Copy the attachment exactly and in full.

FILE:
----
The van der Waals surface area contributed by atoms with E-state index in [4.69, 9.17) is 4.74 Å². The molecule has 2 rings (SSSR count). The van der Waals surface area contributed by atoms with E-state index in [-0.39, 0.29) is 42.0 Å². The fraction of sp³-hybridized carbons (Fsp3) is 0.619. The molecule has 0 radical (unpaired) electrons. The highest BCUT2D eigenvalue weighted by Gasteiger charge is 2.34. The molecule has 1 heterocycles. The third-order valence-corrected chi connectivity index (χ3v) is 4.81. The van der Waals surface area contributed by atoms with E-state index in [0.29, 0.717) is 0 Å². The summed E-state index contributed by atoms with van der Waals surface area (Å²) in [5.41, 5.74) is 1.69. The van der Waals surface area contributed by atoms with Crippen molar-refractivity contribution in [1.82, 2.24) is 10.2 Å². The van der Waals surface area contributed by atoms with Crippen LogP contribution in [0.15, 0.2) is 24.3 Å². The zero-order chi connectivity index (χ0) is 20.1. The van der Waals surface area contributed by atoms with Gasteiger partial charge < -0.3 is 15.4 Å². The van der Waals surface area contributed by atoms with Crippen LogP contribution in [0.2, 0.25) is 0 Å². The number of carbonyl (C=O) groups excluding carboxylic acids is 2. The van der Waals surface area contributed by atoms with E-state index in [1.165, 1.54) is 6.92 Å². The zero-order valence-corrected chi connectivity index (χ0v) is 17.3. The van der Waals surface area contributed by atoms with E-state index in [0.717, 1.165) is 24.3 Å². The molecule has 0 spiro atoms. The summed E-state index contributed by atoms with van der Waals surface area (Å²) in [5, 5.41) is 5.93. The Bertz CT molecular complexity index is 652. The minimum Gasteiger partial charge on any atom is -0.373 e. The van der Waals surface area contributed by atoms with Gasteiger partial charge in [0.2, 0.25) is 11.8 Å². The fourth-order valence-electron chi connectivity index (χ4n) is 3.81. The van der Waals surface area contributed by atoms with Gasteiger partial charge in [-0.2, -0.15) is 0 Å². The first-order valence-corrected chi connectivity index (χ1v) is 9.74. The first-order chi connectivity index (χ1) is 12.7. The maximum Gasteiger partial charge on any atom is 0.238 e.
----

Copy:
The van der Waals surface area contributed by atoms with E-state index in [4.69, 9.17) is 4.74 Å². The molecule has 2 rings (SSSR count). The van der Waals surface area contributed by atoms with E-state index in [-0.39, 0.29) is 42.0 Å². The fraction of sp³-hybridized carbons (Fsp3) is 0.619. The molecule has 0 radical (unpaired) electrons. The highest BCUT2D eigenvalue weighted by Gasteiger charge is 2.34. The molecule has 1 heterocycles. The third-order valence-corrected chi connectivity index (χ3v) is 4.81. The van der Waals surface area contributed by atoms with E-state index in [0.29, 0.717) is 0 Å². The summed E-state index contributed by atoms with van der Waals surface area (Å²) in [5.41, 5.74) is 1.69. The van der Waals surface area contributed by atoms with Crippen molar-refractivity contribution in [1.82, 2.24) is 10.2 Å². The van der Waals surface area contributed by atoms with Crippen LogP contribution in [0.15, 0.2) is 24.3 Å². The zero-order chi connectivity index (χ0) is 20.1. The van der Waals surface area contributed by atoms with Gasteiger partial charge < -0.3 is 15.4 Å². The van der Waals surface area contributed by atoms with Crippen LogP contribution in [0.2, 0.25) is 0 Å². The number of carbonyl (C=O) groups excluding carboxylic acids is 2. The van der Waals surface area contributed by atoms with E-state index in [1.165, 1.54) is 6.92 Å². The zero-order valence-corrected chi connectivity index (χ0v) is 17.3. The van der Waals surface area contributed by atoms with E-state index in [0.717, 1.165) is 24.3 Å². The molecule has 0 spiro atoms. The summed E-state index contributed by atoms with van der Waals surface area (Å²) in [5, 5.41) is 5.93. The Bertz CT molecular complexity index is 652. The minimum Gasteiger partial charge on any atom is -0.373 e. The van der Waals surface area contributed by atoms with Gasteiger partial charge in [0.2, 0.25) is 11.8 Å². The fourth-order valence-electron chi connectivity index (χ4n) is 3.81. The van der Waals surface area contributed by atoms with Gasteiger partial charge in [-0.2, -0.15) is 0 Å². The first-order valence-corrected chi connectivity index (χ1v) is 9.74. The first-order chi connectivity index (χ1) is 12.7. The maximum Gasteiger partial charge on any atom is 0.238 e.